Lean prototypes: all different and yet the same
There are tons of lean startup experiment and prototyping methods described online. In my opinion they all boil down to (almost) same goals.
Prototyping something is always done with a purpose. Mainly it is about learning something new about the business/customers/market/product. Think of it as a business experiment from which you can learn and improve your service idea or offering.
Building prototypes isn’t just for the design or user testing phase. You can use this technique to quickly and cheaply roll out, *khm*, ‘roll-out’ new features and gather necessary feedback.
Prototyping = experimenting, learning, getting conclusions
Before you prototype
Before you start setting up an experiment, make sure you have the basics clear. Know why you are prototyping and what you want to get out of this. A one of my mentors said:
There is no such thing as a failed experiment. An experiment fails if you did not learn anything from it.
So remember to have your test hypothesis, measurement methods and criteria for success clear. You can use this handy sheet to keep an overview of your preparations.
As with a lot of things in life, prototyping your features isn’t a rocket science. There are many articles online describing specific methods (links at the end), but in my opinion, all of them can be slightly different depending on how general or detailed the feedback is that you need:
- Explore the market and interest in your product
- Quickly implement features to imitate the intended functionality
Both of these (and thus of all prototyping methods) have a goal if validating your assumptions about the market and the users. The only difference is that the first category requires a bit less work and detail to the prototype.
Explore the market and interest in your product
This is an inquiry to find out the scale of interest in your product.
Tests which fall into this category:
- With Dry wallet you keep track of the people purchasing your product, but on the last step show ‘out of stock’
- Create a Fake button for subscribing/activating/purchasing a product and see how many times it is clicked
- Smoke screen is a landing page with a Fake button (see above) to check if and how many people subscribe
- Let people Pre-order your product to see if you get sufficient interest. Kickstarter makes a good use of this method
- Be a Concierge for your customer by delivering the service in-person and with pen and paper
- Resort to a Video-explainer if you have a complex product that you cannot explain easily through a landing page or text, and watch for reaction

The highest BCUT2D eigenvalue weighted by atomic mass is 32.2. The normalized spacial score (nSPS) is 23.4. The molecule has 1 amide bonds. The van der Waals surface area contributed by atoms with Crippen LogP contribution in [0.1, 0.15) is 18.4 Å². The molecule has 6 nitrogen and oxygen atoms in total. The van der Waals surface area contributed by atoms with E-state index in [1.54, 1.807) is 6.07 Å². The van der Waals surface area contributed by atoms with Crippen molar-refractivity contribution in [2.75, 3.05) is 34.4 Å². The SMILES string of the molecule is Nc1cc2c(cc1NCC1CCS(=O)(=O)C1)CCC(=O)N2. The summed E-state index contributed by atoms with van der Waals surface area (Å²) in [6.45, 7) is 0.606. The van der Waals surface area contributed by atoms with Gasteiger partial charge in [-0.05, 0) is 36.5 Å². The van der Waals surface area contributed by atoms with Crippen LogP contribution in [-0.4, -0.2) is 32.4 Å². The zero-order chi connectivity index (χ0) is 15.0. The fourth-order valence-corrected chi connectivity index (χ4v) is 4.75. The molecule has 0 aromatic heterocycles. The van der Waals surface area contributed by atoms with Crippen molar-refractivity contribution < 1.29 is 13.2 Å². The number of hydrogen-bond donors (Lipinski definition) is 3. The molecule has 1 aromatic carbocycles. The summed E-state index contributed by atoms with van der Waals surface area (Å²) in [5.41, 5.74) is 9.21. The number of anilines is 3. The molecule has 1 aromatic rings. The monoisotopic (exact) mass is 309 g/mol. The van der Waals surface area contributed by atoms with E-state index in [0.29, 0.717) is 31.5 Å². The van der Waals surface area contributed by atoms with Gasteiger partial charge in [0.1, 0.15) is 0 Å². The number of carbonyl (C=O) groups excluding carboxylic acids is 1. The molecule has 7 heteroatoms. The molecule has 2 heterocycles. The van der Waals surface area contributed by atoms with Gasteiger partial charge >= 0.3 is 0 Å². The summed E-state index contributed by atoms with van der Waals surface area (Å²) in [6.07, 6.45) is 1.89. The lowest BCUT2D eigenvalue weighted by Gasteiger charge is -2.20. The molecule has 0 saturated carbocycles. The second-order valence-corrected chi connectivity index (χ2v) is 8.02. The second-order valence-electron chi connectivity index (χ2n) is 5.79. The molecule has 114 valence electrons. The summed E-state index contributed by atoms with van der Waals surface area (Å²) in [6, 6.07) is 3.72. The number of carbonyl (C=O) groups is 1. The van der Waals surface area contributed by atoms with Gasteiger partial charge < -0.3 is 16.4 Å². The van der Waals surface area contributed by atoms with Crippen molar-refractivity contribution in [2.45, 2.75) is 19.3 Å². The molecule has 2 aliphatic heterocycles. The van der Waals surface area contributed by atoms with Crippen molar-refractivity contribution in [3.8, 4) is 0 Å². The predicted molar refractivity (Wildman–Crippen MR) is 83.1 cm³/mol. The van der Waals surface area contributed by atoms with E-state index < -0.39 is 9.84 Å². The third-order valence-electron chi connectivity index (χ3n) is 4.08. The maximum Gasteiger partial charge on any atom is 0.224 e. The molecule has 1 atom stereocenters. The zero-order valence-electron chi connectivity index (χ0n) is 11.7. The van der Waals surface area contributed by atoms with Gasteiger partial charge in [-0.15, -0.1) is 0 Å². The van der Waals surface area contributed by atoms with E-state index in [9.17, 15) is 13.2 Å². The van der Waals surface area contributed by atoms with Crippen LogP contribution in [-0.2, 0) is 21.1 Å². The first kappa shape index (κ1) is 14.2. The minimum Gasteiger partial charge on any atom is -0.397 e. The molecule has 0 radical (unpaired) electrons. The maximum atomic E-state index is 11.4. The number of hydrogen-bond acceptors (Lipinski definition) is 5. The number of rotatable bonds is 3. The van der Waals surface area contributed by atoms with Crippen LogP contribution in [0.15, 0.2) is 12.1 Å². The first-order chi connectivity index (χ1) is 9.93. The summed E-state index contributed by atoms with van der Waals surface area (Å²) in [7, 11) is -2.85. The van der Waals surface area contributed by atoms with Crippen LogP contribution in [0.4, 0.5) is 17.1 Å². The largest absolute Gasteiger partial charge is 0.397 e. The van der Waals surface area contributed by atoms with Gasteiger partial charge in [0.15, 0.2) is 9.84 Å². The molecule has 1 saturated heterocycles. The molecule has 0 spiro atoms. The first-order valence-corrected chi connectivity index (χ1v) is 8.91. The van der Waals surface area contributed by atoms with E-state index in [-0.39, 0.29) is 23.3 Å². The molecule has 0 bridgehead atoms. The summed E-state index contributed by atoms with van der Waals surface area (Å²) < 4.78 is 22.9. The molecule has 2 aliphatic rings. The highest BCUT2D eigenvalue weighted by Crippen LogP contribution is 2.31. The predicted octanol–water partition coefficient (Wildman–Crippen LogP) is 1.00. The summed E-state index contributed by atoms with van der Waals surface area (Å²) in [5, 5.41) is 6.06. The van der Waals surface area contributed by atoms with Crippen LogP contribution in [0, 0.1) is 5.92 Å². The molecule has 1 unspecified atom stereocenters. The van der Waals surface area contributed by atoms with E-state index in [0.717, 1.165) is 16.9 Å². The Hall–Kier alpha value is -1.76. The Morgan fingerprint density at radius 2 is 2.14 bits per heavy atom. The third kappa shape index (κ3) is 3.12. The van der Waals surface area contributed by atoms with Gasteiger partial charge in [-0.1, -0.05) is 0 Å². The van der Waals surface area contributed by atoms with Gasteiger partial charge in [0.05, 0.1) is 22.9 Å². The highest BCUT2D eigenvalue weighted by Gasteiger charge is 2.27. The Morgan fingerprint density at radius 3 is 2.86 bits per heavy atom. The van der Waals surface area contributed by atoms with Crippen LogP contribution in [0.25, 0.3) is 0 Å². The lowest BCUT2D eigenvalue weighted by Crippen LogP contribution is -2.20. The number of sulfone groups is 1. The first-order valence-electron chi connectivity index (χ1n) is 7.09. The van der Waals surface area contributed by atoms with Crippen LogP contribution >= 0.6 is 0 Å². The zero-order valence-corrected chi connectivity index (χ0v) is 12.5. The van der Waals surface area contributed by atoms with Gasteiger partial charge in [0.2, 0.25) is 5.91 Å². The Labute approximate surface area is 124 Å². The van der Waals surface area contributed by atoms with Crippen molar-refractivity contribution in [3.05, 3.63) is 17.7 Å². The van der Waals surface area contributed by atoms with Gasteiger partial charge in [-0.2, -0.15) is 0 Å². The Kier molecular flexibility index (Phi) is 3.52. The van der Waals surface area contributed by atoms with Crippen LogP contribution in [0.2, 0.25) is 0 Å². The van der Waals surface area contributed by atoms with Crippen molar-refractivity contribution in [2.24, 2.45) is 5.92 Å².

The purpose: check the reaction and interest of potential users. In terms of time, there is a sweet spot regarding when doing such tests has the most impact. Ideally, the you should do this before actually developing your product, but after the value to the user and the business proposition is defined. This way you have your message and product idea crystallized so that you can tell a good story about it, yet you have not invested yet into building it.
Which risks it helps to avoid: Developing the ‘wrong’ product, investing time in assumptions that were not validated yet. This all boils down to not losing time and money.
What you can test with it: Is there an interest from the customer? How big is it? Is the interest strong enough to risk the investment? Which type of customer interacts the most with the product?
Quickly implement features to imitate the intended functionality
There are multiple methods, all targeted to slightly different situations:
- Pretend the service/product is there without really building it with Imposter judo(example: burger delivery for when you are at a concert? Repackage and resell (existing brand) burgers to cut costs)
- Organize a Wizard of Oz service by having people perform the software tasks at the back-end (different from Concierge)
- Mechanical turk method does pretty much the same as above
The purpose: Ultimately, the goal of prototyping functionality is again to get a market feedback on specific details and processes and learn from it. When compared to the other category, this type of prototypes goes deeper than just surveying interest, but rather checking if the value is delivered through the right means.
What risks it helps to avoid: By 'faking' the algorithms amd imitating the workings of the real code you can focus on getting a sharper view on which specific features add more value, adjust your service on-the-go and see if it gets a better response that way.
It can help you fine-tune the background processes, discover hurdles or questions that your customers might have when using your product, or simply launch a feature before your competitor does
What you can test with these methods: Is this the fastest way that the customer gets the results? Which questions and when in the process did the customers have? Does this solution solve the problem of the user? How can the process flow be improved?
Whatever method you choose, what matters is that you can learn or discover what you wanted to with it. It is quite possible that in some cases methods from one category can be used to test something what would fit another one better — this is not a hard science. You know best what kind of experiment/prototype suits your goals better, no matter what specific name it tends to go by nowadays.
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